Experience and Remembering Catalogue Essay, Taobh an Iar, Domhall Fearghasdan ISBN 978-0-953814-4-3
The American realist painter Edward Hopper, (1882-1967), famously asserted, “If I could say it in words there would be no reason to paint” – If we imagine this the primary characteristic of some hitherto undefined legion of artists, Donald Ferguson would surely have counted among their number. From early on the subject of Donald’s work was indivisible from the love of his native environment and culture of the Outer Hebrides, the progression of his creative output reflecting his close involvement with the land, natural history and the traditions of Crofting.
A deep bond and familiarity with place, combined with a sensitivity to the environment – the extremes of nature’s forces, dramatic light and landscape – were a constant source of inspiration. Earlier paintings respond to these stimuli but significantly, they also draw the viewer into the recognition of identifiable topography. What began to emerge latterly was the impulse to respond to an experiential relationship with the landscape of the Hebrides, (and in particular that of North Uist, where Donald had moved from Barra, with his wife Mary-Clare in1991).
By 2007 Donald’s pictorial approach had begun to move away from manifestly representational works, towards a more meditative and process led engagement. One key development that may have triggered this was his shift from working predominantly in acrylic paint, on location, to the use of oils and a more studio-based practice, (developing paintings from drawings and acrylic sketches, made on location). What we see in these later paintings may suggest a landscape but the content is freed from a specific view and becomes in a sense, more connected to the artists perception, less about description and more about feeling – feeling for place and equally importantly, for paint.
There is evidence way back of Donald’s interest in the language of paint - brushwork and marking making employed to describe content to great effect but it is at this point, when remembered visual experience begins to direct the act of painting, that a new relationship seems to open up and physical gesture and perception interact, (drawings from this period support this view; despite largely being made on location they exude a vigor and urgency that tends towards enigma rather than mimicry). The resulting works allude to landscape features - peat banks, rocks, coastline etc. but at their core is a concern for the paint itself, its ‘plastic ‘ qualities, variations of application, colour and the alchemical development of image. These paintings go beyond an ‘impression’ of place, they are a synthesis of experience and perception; at their root they represent an intense expression of connection.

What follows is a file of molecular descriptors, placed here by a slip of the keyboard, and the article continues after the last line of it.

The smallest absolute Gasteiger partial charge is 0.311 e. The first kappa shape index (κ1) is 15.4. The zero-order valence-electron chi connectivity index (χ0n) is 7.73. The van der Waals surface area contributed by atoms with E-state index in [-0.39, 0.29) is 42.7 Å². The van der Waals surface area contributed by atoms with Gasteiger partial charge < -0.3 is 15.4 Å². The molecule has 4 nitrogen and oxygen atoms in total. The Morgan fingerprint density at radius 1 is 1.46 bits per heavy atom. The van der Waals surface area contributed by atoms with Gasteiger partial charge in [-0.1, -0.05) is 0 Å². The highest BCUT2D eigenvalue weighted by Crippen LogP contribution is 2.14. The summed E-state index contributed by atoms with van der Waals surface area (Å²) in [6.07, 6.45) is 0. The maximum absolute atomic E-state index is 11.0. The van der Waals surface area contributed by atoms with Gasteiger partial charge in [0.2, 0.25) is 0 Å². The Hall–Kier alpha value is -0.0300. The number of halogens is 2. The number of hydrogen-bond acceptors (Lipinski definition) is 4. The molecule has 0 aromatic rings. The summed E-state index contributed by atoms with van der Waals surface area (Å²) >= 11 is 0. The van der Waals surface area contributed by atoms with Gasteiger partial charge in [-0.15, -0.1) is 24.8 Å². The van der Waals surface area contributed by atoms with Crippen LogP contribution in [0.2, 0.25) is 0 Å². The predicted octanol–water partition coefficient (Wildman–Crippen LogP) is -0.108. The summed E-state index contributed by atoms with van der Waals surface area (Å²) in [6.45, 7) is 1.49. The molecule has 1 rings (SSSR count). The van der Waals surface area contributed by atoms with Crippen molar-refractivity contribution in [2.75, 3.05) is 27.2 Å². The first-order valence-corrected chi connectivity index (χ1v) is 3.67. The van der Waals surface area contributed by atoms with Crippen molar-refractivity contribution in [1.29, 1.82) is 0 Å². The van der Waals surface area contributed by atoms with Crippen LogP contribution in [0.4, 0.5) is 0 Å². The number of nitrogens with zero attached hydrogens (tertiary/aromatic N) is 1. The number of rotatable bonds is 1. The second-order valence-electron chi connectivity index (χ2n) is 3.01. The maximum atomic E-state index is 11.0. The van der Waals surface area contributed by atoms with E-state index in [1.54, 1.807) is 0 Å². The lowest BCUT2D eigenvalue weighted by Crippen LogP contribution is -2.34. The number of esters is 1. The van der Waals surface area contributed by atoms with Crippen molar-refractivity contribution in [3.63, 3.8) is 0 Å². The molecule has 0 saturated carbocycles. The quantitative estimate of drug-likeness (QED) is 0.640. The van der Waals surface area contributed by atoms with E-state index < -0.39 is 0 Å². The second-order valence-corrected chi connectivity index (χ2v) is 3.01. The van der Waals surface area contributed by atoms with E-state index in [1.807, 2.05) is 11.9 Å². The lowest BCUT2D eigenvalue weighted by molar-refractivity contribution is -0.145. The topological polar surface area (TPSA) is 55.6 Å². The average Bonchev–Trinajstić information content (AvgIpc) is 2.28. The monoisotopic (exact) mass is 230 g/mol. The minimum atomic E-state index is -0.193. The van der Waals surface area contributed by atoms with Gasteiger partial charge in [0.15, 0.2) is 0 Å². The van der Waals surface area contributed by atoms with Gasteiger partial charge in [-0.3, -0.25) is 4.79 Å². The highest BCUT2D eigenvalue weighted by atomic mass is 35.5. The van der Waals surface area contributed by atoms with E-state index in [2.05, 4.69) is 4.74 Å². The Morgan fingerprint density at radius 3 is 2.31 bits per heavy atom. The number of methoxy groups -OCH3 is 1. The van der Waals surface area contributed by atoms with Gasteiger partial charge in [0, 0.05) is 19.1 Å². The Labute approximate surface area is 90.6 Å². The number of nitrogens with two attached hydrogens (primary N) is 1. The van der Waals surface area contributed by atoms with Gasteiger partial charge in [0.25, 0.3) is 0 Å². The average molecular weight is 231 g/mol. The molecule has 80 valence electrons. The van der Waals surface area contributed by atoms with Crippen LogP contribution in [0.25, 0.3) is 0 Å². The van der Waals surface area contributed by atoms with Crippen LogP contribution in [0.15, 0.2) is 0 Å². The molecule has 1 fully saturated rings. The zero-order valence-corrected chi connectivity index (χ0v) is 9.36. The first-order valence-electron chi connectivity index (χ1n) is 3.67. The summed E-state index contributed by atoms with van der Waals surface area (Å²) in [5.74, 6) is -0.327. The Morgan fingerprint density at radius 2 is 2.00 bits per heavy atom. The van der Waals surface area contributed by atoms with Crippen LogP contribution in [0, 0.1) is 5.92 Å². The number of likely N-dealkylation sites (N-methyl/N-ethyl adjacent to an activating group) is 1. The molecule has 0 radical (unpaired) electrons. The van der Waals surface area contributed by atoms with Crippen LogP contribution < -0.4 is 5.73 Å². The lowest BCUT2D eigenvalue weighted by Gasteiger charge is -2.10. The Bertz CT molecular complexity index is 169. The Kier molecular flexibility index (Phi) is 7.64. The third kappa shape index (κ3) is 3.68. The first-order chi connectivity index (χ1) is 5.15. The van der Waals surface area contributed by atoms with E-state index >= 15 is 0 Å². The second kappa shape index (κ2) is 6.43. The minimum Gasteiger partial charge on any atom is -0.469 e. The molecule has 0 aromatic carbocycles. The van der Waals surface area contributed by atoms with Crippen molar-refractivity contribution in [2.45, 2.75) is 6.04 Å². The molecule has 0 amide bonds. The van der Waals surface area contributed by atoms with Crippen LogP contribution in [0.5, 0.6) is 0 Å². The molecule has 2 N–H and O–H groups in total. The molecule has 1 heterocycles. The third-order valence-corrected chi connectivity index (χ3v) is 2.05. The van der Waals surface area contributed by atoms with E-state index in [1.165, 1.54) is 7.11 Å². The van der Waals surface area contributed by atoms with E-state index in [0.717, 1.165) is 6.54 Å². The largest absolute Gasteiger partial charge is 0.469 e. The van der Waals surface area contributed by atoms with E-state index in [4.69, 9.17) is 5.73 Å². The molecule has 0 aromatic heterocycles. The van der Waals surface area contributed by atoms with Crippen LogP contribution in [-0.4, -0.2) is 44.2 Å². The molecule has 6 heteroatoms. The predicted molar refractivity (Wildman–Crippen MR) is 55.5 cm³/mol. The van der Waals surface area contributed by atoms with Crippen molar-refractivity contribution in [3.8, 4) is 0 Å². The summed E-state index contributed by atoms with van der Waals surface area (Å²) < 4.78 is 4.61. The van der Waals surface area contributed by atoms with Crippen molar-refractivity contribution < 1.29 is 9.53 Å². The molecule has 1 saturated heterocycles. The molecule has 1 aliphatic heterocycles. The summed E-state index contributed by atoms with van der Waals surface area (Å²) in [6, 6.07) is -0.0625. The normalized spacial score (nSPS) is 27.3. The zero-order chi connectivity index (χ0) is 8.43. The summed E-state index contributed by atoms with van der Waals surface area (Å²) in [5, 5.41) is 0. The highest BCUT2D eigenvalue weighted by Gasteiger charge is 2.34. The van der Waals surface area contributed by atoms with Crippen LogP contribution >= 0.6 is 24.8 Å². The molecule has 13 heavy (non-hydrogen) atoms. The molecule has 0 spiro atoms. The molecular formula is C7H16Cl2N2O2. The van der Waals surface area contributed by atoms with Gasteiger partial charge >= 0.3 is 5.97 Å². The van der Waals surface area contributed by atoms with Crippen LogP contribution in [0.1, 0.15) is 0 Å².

During this period I had many, frequent, in-depth conversations with Donald about his work - he was excited by exploring the potential of oil paint and by the expansion of scale in his work, (to the recent large format paintings). But like most artists, he was also dogged by uncertainty. He was entering new territory but rather than be defeated by misgivings, doubt encouraged him on to deeper levels of inquiry and exploration. He was on a journey and was open to whatever new directions may emerge.
Never one to be easily pleased by his achievements, Donald was known to burn paintings that didn’t convince him. It was as though their continuing existence would have interfered with the clarity of his development. He was a highly self-critical artist with exacting standards, standards that were driven forward by his integrity and commitment to his work. Whilst this makes the task of curating an exhibition frustrating, we can be assured that any works that have survived from this period, are possessed of some aspect that interested or revealed potential to him.
Donald’s untimely death in November 2008 is, without question, a profound tragedy to all those who knew and loved him, but it is equally a great loss to the cultural landscape of the Outer Hebrides. The increased confidence with which he was approaching his work, his integrity and sincere commitment pointed towards a rapid maturing of his practice. It is a source of immense sadness that we will never have the privilege of knowing where that journey may have led him.
© Sophie Morrish March 2010